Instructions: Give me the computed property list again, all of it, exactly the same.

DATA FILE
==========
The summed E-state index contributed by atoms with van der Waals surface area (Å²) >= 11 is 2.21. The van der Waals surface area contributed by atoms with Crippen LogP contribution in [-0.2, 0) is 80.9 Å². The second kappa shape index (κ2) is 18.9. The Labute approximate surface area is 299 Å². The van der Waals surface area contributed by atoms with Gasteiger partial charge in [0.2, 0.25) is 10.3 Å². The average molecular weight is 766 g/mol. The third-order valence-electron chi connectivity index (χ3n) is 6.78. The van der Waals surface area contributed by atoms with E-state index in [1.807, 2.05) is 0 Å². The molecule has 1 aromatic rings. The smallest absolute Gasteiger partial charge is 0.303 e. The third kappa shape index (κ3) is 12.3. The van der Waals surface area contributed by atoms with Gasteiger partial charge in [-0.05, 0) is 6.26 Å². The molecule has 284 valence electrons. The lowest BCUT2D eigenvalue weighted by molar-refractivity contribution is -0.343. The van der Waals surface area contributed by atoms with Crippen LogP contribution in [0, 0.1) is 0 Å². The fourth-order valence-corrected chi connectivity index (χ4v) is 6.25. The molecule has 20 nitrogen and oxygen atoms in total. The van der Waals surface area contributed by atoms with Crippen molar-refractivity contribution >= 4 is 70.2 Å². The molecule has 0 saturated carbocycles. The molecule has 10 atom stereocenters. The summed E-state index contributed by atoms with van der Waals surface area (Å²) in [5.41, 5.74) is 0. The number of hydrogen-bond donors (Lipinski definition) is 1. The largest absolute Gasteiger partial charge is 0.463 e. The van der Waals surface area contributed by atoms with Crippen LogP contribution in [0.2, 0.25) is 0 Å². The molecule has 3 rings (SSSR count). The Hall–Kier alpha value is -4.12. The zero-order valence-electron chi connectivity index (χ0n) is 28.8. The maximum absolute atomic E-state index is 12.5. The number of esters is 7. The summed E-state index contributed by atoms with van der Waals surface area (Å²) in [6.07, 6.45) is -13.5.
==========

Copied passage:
The summed E-state index contributed by atoms with van der Waals surface area (Å²) >= 11 is 2.21. The van der Waals surface area contributed by atoms with Crippen LogP contribution in [-0.2, 0) is 80.9 Å². The second kappa shape index (κ2) is 18.9. The Labute approximate surface area is 299 Å². The van der Waals surface area contributed by atoms with Gasteiger partial charge in [0.2, 0.25) is 10.3 Å². The average molecular weight is 766 g/mol. The third-order valence-electron chi connectivity index (χ3n) is 6.78. The van der Waals surface area contributed by atoms with E-state index in [1.807, 2.05) is 0 Å². The molecule has 1 aromatic rings. The smallest absolute Gasteiger partial charge is 0.303 e. The third kappa shape index (κ3) is 12.3. The van der Waals surface area contributed by atoms with Gasteiger partial charge in [-0.05, 0) is 6.26 Å². The molecule has 284 valence electrons. The lowest BCUT2D eigenvalue weighted by molar-refractivity contribution is -0.343. The van der Waals surface area contributed by atoms with Crippen LogP contribution in [0, 0.1) is 0 Å². The fourth-order valence-corrected chi connectivity index (χ4v) is 6.25. The molecule has 20 nitrogen and oxygen atoms in total. The van der Waals surface area contributed by atoms with Crippen molar-refractivity contribution >= 4 is 70.2 Å². The molecule has 0 saturated carbocycles. The molecule has 10 atom stereocenters. The summed E-state index contributed by atoms with van der Waals surface area (Å²) in [5.41, 5.74) is 0. The number of hydrogen-bond donors (Lipinski definition) is 1. The largest absolute Gasteiger partial charge is 0.463 e. The van der Waals surface area contributed by atoms with Crippen LogP contribution in [0.2, 0.25) is 0 Å². The molecule has 3 rings (SSSR count). The Hall–Kier alpha value is -4.12. The zero-order valence-electron chi connectivity index (χ0n) is 28.8. The maximum absolute atomic E-state index is 12.5. The number of esters is 7. The summed E-state index contributed by atoms with van der Waals surface area (Å²) in [6.07, 6.45) is -13.5.